The Victorian Government has committed to developing a comprehensive strategy for the future of W-Class trams.
Restoration of City Circle trams
Melbourne’s iconic fleet of W-Class trams servicing the City Circle are currently being restored so they can continue to operate safely on Melbourne’s tram network for many years to come.
Since 2012, six W-Class trams have been upgraded, with work currently underway on another six. A total of 12 trams are scheduled to be completed by 2020
The refurbishment work is being undertaken by the Bendigo Trust and includes:
- a new impact-resistant driver’s cabin
- removal of high voltage wiring from the driver’s cabin
- new electronics and wiring to allow for GPS surveillance and improved electrical performance
- a complete rebuild of the body to include better safety features
- painting and restoring the green and gold livery.
Trams are being restored to as close to their original appearance as possible, while meeting modern safety standards and having improved passenger comfort, performance and reliability.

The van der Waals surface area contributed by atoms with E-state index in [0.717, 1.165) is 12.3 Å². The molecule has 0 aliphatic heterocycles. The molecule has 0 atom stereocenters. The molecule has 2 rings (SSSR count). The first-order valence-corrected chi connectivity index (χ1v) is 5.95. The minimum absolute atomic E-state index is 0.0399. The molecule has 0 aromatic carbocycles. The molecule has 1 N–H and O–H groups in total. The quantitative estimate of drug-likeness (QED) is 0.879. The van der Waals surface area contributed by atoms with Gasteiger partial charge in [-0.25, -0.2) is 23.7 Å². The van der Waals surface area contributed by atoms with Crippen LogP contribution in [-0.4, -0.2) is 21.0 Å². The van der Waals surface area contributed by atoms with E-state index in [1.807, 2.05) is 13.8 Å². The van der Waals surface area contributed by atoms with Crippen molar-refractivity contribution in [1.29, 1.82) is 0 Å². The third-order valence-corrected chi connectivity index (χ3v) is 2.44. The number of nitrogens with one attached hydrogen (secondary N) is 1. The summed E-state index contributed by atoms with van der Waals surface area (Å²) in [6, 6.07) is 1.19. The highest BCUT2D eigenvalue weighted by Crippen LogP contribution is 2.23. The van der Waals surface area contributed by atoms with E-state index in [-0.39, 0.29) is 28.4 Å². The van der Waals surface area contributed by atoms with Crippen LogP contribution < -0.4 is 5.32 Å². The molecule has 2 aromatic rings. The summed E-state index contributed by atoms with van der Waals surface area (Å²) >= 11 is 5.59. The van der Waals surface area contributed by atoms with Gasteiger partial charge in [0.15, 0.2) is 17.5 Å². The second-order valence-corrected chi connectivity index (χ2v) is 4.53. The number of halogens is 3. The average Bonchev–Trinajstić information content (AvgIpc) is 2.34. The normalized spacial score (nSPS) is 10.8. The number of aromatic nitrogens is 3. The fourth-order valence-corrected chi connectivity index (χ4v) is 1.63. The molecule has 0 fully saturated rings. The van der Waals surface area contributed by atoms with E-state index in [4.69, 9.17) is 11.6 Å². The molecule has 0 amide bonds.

Reinventing retired trams
In 2017 the Victorian Government appointed a stakeholder reference group, to develop a strategy to guide the future of more than 200 retired trams that have been progressively taken off the network over the last 30 years.
The strategy led to 134 mostly W-Class trams being offered to the public through an expression of interest process, inviting people to come forward with their ideas to repurpose a tram and give it a new lease of life.
The expression of interest was open from the end of May until early July 2018, and more than 1,500 people applied. The trams will be moved from the Newport workshops and allocated to their new owners over the next two years. Read more about the Reinventing trams project.
View a video of the the fourth restored W-Class tram rolling out of Bendigo Tramways Depot and Workshop, below.
View a video of the third restored W-Class tram rolling out of Southbank depot, below.